As a replacement for the current Spectra5 five-door hatchback, Kia introduced its all-new, 2010 Soul at the 2008 Los Angeles Auto Show. With looks that evoke the same polarizing emotions as the Scion xB, Honda Fit and the recently introduced Nissan cube, the new Kia Soul is sure to help Kia's great start in 2009 get even better. If the 2010 Soul's design doesn't make this new car individual, its trim level designations definitely will. The Soul will be available in four trim levels when it goes on sale: Soul, Soul+, Soul! and Soul sport. The starting MSRP for the base-model Kia Soul is $13,995, while the top-of-the-line model, the Soul sport, will start at $17,645. In addition to the Borrego and upcoming Forte, the new Soul helps Kia expand its vehicle lineup from eight models up to 11, while injecting a new styling into its overall design language. Like the rest of Kia's lineup, the Soul is covered by a five-year/60,000-mile basic warranty and a 10-year/100,000-mile powertrain warranty.
Breaking away from most of the conservative designs that Kia vehicles use, the 2010 Kia Soul is in your face and you either love it or you hate it. From the very first glimpse, the Kia Soul takes a boxy design to new heights. Besides the bulged wheel openings, the most impressive design aspect it the upward sloping beltline and a side crease emanating from the fender vent that is, dare I say it, very Dodge Viper-esque. The Soul's design looks like something of a crossbreed between a MINI Cooper and one of Scion's hatchbacks. Blacked out A-, B- and C-pillars help give the all-new Soul personality and flair. Up front, Kia's logo is prominently displayed above the grille opening. The lower grille opening is surrounded in matte, black plastic for a sportier look, while the rear fascia mimics this same design. The taillights sit tall for increased visibility and are inset with beveled edges for a more stylish affect. One thing that Kia will pride the 2010 Soul on is the myriad of colors available to car buyers.
Inside, the boxy five-door hatchback sports a roomy cabin with many surprising features included as standard equipment like six airbags, power windows and USB and auxiliary jacks. The instrument panel has a look that is unique without bordering offensive as is the case with Scion's hatchback duo. Like the exterior, the Soul's cabin will be highly customizable and carry over the color scheme on the instrument panel, driver's airbag cover and seat backs. Acknowledging the youthful crowd the Soul is aimed at, Kia designed the interior to offer plenty of technology standard and ever more courtesy of option checklists. The 60/40 split rear seat folds down easily for increased cargo capacity. One aspect of the Soul's design that may negatively affect cargo capabilities is the narrow rear liftgate.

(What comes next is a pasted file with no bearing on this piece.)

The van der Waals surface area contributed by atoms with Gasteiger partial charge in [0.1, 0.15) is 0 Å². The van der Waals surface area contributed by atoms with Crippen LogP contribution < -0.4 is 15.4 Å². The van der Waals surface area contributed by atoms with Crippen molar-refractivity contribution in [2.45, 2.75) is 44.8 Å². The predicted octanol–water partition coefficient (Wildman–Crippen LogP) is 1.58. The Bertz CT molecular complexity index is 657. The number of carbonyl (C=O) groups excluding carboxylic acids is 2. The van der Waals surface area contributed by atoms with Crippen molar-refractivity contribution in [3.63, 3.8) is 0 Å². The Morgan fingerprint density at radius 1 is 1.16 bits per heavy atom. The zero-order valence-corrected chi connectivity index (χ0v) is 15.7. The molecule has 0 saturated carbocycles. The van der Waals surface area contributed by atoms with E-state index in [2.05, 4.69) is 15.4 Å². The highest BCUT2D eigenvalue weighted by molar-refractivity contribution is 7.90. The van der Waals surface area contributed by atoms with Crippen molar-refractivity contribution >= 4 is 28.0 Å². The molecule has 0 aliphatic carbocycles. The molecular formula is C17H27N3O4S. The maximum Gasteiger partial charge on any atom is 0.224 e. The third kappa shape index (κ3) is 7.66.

Unlike most cars in its class, the Soul will offer two engine options to help reduce the overall price of the 2010 Soul's starting MSRP. The base Soul will have a 122-horsepower, 1.6-liter inline-4 under the hood and a five-speed manual transmission pulling sole shifting duties. Higher trim levels will offer a bigger, more powerful engine, 142-horsepower 2.0-liter inline-4, and the choice of the manual or a four-speed automatic. Kia expects highway fuel economy on the 2010 Soul to be around 31 miles per gallon (for comparison, the Chevrolet Aveo5 gets 34 mpg highway and the Scion xB gets 28 mpg highway). The Soul will tackle American roads with MacPherson struts up front and a torsion beam axle out back. The Kia Soul Sport will offer a sport-tuned suspension.